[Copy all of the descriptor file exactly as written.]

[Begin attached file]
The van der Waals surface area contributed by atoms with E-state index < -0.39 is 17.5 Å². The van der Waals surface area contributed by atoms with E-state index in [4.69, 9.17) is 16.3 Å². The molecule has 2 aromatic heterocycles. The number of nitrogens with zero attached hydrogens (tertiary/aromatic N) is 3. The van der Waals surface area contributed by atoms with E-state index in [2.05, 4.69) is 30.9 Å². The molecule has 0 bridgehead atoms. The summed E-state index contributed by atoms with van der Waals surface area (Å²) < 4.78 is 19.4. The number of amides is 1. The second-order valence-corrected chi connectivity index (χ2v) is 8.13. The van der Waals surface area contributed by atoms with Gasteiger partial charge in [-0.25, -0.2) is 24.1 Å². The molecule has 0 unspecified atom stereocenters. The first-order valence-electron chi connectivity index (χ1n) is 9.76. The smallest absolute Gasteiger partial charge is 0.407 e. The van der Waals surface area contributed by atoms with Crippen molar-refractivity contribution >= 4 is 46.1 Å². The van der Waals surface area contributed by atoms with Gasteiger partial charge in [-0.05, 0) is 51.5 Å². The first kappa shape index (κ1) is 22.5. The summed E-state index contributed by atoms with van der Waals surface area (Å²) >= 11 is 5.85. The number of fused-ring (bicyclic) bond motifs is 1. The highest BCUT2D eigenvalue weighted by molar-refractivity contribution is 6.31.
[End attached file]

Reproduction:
The van der Waals surface area contributed by atoms with E-state index < -0.39 is 17.5 Å². The van der Waals surface area contributed by atoms with E-state index in [4.69, 9.17) is 16.3 Å². The molecule has 2 aromatic heterocycles. The number of nitrogens with zero attached hydrogens (tertiary/aromatic N) is 3. The van der Waals surface area contributed by atoms with E-state index in [2.05, 4.69) is 30.9 Å². The molecule has 0 bridgehead atoms. The summed E-state index contributed by atoms with van der Waals surface area (Å²) < 4.78 is 19.4. The number of amides is 1. The second-order valence-corrected chi connectivity index (χ2v) is 8.13. The van der Waals surface area contributed by atoms with Gasteiger partial charge in [-0.25, -0.2) is 24.1 Å². The molecule has 0 unspecified atom stereocenters. The first-order valence-electron chi connectivity index (χ1n) is 9.76. The smallest absolute Gasteiger partial charge is 0.407 e. The van der Waals surface area contributed by atoms with Crippen molar-refractivity contribution >= 4 is 46.1 Å². The van der Waals surface area contributed by atoms with Gasteiger partial charge in [-0.05, 0) is 51.5 Å². The first kappa shape index (κ1) is 22.5. The summed E-state index contributed by atoms with van der Waals surface area (Å²) >= 11 is 5.85. The number of fused-ring (bicyclic) bond motifs is 1. The highest BCUT2D eigenvalue weighted by molar-refractivity contribution is 6.31.